Curious histories lie behind names of American states, cities

Colorado-River.jpg

UNEXPECTED: The Colorado River, near Page, Ariz., also runs through Idaho, and almost leant its name to that state.

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Bug Tussle, Ala., Igo, Calif., and Peculiar, Mo. We have given our towns and states some unusual names.

This has been happening for hundreds of years. For example, when explorer Ponce de Leon came searching for the fountain of youth in 1513, he landed in what is now Florida. When he and his men first spotted land on April 2, they searched for an appropriate name. The ship's chaplain reminded de Leon that it was the Pascua Florida - or the Feast of Flowers. The name 'Florida' stuck, and it is the oldest place name of European origin still in use in our country today.

When Columbus came to America, he thought he had reached the portion of Asia known as the Indies. Until his death in 1506, he insisted that was where he had been. John Cabot, another early explorer, sailed into what is now the Canadian province of Newfoundland in 1497, and he reported to his sponsors that he had reached China.

In 1501, explorer Amerigo Vespucci called America a 'new world,' and Martin Waldseemuller, one of his admirers, published a map in 1507 calling the continent 'America' (the feminine form of 'Amerigo'). The name was by no means settled, though.

In 1776, our country was referred to in the Declaration of Independence as the 'United States of America.' However, there were many who thought that name was too long and cumbersome.

Two contenders for the name of our country were 'Columbia' (the popular favorite) and 'Fredonia,' which was the Latin word for freedom. Washington Irving, one of the best-known writers of the time, suggested 'Appalachia' or 'Allegania.' None of these names took hold, however, and by 1800 the use of 'United States of America' was established.

Naming the states

When it came time to name the states, many received names of American Indian origin. These included Massachusetts, Connecticut (which means 'upon the long river'), Alabama, Arkansas, Idaho, Illinois, Iowa, Kansas, Missouri, North and South Dakota, and Utah.

When William Penn received a land grant in 1681, he wanted to call his land 'New Wales,' but Parliament rejected this name. Finally, he chose 'Sylvania,' which is the Latin word for 'forest.' King Charles II, a great admirer of Penn's father, Adm. William Penn, tacked 'Penn' on the front.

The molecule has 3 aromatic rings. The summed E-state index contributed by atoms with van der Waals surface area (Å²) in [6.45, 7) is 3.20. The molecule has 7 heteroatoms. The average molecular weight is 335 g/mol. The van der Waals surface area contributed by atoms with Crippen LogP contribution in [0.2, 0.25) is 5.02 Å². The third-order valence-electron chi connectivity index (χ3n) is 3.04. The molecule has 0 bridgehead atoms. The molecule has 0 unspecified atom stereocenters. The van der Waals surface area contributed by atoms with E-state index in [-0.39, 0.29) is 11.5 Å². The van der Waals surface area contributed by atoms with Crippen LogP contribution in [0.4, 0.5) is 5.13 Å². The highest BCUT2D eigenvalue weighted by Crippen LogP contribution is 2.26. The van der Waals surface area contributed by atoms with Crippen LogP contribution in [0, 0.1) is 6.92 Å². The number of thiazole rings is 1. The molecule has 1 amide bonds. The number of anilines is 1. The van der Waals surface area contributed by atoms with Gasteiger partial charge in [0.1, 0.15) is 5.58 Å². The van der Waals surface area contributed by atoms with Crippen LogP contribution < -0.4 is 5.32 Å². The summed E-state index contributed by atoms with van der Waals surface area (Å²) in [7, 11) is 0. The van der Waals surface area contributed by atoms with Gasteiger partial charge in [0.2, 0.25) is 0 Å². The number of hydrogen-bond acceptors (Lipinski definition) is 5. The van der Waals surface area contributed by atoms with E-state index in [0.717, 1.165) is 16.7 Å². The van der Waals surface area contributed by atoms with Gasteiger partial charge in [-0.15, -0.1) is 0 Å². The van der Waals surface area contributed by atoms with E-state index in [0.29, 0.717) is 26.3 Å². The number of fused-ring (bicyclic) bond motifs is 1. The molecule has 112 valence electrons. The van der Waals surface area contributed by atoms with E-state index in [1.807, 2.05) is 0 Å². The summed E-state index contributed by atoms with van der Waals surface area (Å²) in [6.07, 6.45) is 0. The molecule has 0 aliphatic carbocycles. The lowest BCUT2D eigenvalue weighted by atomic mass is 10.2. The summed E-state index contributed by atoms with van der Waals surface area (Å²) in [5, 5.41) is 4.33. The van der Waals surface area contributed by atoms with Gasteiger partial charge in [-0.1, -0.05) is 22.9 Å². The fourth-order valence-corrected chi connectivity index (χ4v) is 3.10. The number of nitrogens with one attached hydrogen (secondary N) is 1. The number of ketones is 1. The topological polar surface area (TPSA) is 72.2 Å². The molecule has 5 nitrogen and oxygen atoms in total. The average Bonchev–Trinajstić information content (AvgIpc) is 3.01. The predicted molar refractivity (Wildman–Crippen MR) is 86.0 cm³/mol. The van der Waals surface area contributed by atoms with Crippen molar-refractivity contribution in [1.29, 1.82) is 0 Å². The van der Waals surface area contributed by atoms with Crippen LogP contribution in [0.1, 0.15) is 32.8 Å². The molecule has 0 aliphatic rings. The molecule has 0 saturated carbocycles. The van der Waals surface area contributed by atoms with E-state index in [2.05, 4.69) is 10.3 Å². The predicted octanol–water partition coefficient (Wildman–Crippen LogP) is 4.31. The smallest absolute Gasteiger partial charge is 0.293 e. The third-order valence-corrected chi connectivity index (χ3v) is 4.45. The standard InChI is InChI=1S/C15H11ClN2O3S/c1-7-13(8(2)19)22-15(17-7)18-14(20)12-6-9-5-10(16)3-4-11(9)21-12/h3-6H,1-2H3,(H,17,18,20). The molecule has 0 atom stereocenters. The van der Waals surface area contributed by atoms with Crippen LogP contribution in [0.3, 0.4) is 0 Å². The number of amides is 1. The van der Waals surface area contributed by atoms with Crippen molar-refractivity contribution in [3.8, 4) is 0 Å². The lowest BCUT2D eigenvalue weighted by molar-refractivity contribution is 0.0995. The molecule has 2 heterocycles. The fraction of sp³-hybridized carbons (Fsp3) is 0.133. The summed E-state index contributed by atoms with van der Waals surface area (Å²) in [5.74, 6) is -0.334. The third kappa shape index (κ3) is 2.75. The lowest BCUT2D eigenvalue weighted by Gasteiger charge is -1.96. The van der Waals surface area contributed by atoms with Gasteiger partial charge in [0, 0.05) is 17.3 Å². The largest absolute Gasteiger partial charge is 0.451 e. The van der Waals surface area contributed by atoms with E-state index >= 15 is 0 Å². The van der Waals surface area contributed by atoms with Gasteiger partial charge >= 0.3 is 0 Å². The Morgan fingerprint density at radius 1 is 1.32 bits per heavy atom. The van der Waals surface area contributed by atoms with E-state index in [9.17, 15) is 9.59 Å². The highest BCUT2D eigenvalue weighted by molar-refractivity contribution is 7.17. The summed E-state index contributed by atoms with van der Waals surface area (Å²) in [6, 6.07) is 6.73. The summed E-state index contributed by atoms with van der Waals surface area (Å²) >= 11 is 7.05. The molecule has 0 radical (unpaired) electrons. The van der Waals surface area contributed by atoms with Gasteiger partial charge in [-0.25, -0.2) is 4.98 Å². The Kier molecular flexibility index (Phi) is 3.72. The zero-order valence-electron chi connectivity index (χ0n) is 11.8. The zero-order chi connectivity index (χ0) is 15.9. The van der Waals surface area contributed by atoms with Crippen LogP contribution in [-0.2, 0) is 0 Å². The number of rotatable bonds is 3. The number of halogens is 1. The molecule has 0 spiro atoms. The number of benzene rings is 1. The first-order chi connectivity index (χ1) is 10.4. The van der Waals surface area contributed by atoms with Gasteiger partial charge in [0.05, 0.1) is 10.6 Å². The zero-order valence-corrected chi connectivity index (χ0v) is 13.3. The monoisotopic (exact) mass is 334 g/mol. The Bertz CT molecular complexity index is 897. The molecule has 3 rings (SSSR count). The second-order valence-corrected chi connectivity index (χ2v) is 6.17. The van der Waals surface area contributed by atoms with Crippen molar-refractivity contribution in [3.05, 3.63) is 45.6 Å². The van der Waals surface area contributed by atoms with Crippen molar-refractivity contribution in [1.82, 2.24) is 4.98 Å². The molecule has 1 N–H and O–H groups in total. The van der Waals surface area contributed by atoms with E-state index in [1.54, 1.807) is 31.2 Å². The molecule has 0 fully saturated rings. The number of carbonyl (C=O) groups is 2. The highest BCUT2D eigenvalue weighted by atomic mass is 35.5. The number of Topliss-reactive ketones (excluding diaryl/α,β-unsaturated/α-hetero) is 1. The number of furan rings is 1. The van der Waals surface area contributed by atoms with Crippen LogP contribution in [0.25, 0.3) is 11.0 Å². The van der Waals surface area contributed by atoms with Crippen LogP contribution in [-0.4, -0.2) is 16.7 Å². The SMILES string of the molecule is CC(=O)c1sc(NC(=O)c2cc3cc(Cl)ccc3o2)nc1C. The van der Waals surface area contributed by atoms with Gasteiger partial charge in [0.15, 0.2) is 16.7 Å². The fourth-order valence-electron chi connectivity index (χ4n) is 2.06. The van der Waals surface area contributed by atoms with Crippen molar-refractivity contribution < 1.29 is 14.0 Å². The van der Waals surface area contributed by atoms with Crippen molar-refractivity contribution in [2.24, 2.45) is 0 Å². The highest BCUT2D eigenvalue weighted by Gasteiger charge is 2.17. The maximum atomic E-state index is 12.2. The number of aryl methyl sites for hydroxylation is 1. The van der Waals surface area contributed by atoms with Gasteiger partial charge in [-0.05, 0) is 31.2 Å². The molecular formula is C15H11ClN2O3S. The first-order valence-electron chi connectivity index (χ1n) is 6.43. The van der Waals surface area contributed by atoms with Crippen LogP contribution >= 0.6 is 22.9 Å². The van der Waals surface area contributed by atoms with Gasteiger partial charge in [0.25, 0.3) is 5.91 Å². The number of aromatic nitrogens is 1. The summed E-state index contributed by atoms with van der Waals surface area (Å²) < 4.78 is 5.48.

When Congress was looking for a name for the state of Idaho, some of the names under consideration were 'San Juan,' 'Arapahoe,' 'Colorado' and 'Yampa.' In 1861, 'Idaho' was chosen. 'Colorado' was one of the choices because the Colorado River runs through the state.

Another western state was named for its mountains. In 1858, Congress carved Nevada out of Utah and voted to give it half of the place name 'Sierra Nevada.' Most of that mountain range is located in California, though.

Alaska, an Aleutian name for 'mainland,' was first called 'Seward's icebox' after Secretary of State William Henry Seward (who was part of President Andrew Johnson's administration). Seward made its purchase possible. People also wanted to call it 'Icebergia' or 'Walrussia.' Seward chose its final name.

Wacky towns

There are some curious stories about town names. A town official in Canton, Mass., wanted his town named 'Canton' because he believed that if you dug a hole through the earth from the town, you would end up in Canton, China. He thought places at either end of the Earth should share the same name.

Immediately following the American Revolution, General Lafayette, the French hero, was so popular that scores of towns across the country wanted to be called Lafayette. Finally, postal authorities objected to so many Lafayettes - and insisted they choose other names. So, look on a map, and you'll find Lafayette Hill, Lafayette Springs and even LaGrange - named after his estates in France.

The citizens of Ink, Ark., wanted a post office for their town so they wouldn't have to travel to get their mail. They wrote the Postmaster General in Washington, D.C. The only problem was that their town did not have a name yet. The Postmaster wrote them back and told them to choose a name. He suggested a petition. The petition said, 'Please write in ink.' And that's what everyone did, and that is how Ink, Ark., got its peculiar name.